A list of certifying bodies operating in Ontario is available on our website. Generally, certifying bodies first require you to complete an application package, to be reviewed prior to your first inspection, along with a plan to demonstrate how your operation complies with the organic standards.

    When you register with a certifying body, the time frame for your transition period, initial inspection, and certification inspection will be made clear. You may register with a certifying body immediately once you enter your waiting period, but for most operations, the initial application will need to be received by your certifier no less than 15 months before you want to market a product as organic. After reviewing your application and organic system plan, the certifying body will notify you of any missing information or potential concerns that they find during their review and request that you provide a resolution of the issue.. The amendments might require things like changing suppliers for certain inputs. If these changes are related to the use of non-permitted substances, you may be required to begin your 36 month waiting period again, after ceasing to use those substances. This is why it is a good idea to review the General Principles and Management Standards and Permitted Substances List thoroughly, and take a thorough inventory of substances used, in advance of beginning the 36 month waiting period.

  5. Develop a production plan (organic system plan).

    detailing production practices and describing record-keeping systems (can include input documentation, seed sources, a five year field history, harvest records, storage or inventory records, sales invoices, bills of lading (BOLs), lot numbers, and records of transportation). This will be a requirement of your application with a certifying body and is also a great way to help you get organized and clear on how your business will operate.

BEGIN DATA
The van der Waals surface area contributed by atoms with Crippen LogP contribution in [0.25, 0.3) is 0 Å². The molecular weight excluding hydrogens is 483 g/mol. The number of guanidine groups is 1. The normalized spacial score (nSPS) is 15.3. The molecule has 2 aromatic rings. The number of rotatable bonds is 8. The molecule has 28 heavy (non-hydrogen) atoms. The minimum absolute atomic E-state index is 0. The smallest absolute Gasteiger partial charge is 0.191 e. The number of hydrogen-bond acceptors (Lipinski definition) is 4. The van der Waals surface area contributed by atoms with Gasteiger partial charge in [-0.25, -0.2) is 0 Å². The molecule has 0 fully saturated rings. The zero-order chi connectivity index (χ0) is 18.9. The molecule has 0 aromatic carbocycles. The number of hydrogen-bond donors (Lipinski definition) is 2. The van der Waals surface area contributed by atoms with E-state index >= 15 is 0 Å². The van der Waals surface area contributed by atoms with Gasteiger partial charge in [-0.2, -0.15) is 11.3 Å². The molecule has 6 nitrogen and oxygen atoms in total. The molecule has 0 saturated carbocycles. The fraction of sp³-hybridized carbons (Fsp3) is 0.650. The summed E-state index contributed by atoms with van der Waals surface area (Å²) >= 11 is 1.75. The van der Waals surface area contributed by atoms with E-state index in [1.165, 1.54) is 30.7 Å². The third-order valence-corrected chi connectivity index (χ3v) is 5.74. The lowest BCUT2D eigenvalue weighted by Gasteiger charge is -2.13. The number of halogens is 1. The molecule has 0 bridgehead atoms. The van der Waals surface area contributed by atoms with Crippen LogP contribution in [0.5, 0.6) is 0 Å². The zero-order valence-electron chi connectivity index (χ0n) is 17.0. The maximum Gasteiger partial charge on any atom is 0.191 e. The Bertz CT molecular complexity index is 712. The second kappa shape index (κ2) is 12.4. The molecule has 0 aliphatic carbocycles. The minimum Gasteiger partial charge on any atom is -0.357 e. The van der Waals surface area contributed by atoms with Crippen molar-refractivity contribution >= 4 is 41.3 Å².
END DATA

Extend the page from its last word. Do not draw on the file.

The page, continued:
6. Undergo the initial and certification inspections.

    Once an inspector has completed their report, it is reviewed by the certification body’s head office. You may have to take some additional steps as a result of the initial inspection and review, such as changing suppliers to ensure that inputs comply with the permitted substances list, in order to become fully compliant with the standards.

Farmers and processors who wish to ensure that their certification process is as timely as possible, who are developing complex organic systems, who are unclear on how to interpret the standards, or who would like to verify whether their current practices are compliant with the standards may wish to hire an organic consultant to help them navigate the certification process. Consultants are usually former (or current) organic inspectors who are experts on the standards and can guide you through the certification process. If consultants have inspected your operation in the past year, they cannot act as your consultant. You can find a list of organic consultants in Ontario on our website.

Additional Resources

Canadian Organic Growers- Transitioning to Certified Organic Farming

OMAFRA- Transition to Organic Crop Farming

SaskOrganics – Steps to Organic Certification